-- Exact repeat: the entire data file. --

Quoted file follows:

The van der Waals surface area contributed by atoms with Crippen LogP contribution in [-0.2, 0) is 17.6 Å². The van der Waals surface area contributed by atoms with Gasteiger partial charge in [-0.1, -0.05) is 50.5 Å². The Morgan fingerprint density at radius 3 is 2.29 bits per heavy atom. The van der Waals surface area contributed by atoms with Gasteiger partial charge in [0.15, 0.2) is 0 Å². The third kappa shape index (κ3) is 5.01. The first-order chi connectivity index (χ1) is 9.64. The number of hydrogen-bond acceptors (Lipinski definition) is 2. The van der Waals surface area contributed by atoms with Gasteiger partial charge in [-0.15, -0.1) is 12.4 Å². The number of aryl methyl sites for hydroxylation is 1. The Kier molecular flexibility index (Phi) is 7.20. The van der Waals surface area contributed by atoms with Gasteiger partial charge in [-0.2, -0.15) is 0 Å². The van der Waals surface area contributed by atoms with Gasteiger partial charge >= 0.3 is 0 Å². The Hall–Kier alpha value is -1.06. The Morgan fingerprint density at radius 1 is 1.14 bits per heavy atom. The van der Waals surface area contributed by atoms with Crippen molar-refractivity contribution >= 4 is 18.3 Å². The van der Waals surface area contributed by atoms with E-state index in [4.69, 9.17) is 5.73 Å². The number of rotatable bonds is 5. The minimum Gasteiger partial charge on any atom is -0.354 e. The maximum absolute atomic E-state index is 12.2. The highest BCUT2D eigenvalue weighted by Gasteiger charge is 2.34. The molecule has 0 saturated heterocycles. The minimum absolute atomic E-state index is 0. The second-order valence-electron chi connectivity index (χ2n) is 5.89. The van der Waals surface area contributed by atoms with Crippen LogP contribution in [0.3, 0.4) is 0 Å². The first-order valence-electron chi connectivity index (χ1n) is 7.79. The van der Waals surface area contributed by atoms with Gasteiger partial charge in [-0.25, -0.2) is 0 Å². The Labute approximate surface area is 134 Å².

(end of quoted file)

The van der Waals surface area contributed by atoms with Crippen LogP contribution in [-0.2, 0) is 17.6 Å². The van der Waals surface area contributed by atoms with Gasteiger partial charge in [-0.1, -0.05) is 50.5 Å². The Morgan fingerprint density at radius 3 is 2.29 bits per heavy atom. The van der Waals surface area contributed by atoms with Gasteiger partial charge in [0.15, 0.2) is 0 Å². The third kappa shape index (κ3) is 5.01. The first-order chi connectivity index (χ1) is 9.64. The number of hydrogen-bond acceptors (Lipinski definition) is 2. The van der Waals surface area contributed by atoms with Gasteiger partial charge in [-0.15, -0.1) is 12.4 Å². The number of aryl methyl sites for hydroxylation is 1. The Kier molecular flexibility index (Phi) is 7.20. The van der Waals surface area contributed by atoms with Gasteiger partial charge in [-0.2, -0.15) is 0 Å². The van der Waals surface area contributed by atoms with Gasteiger partial charge >= 0.3 is 0 Å². The Hall–Kier alpha value is -1.06. The Morgan fingerprint density at radius 1 is 1.14 bits per heavy atom. The van der Waals surface area contributed by atoms with Crippen molar-refractivity contribution >= 4 is 18.3 Å². The van der Waals surface area contributed by atoms with E-state index in [4.69, 9.17) is 5.73 Å². The number of rotatable bonds is 5. The minimum Gasteiger partial charge on any atom is -0.354 e. The maximum absolute atomic E-state index is 12.2. The highest BCUT2D eigenvalue weighted by Gasteiger charge is 2.34. The molecule has 0 saturated heterocycles. The minimum absolute atomic E-state index is 0. The second-order valence-electron chi connectivity index (χ2n) is 5.89. The van der Waals surface area contributed by atoms with Crippen LogP contribution in [0.3, 0.4) is 0 Å². The first-order valence-electron chi connectivity index (χ1n) is 7.79. The van der Waals surface area contributed by atoms with Gasteiger partial charge in [-0.25, -0.2) is 0 Å². The Labute approximate surface area is 134 Å².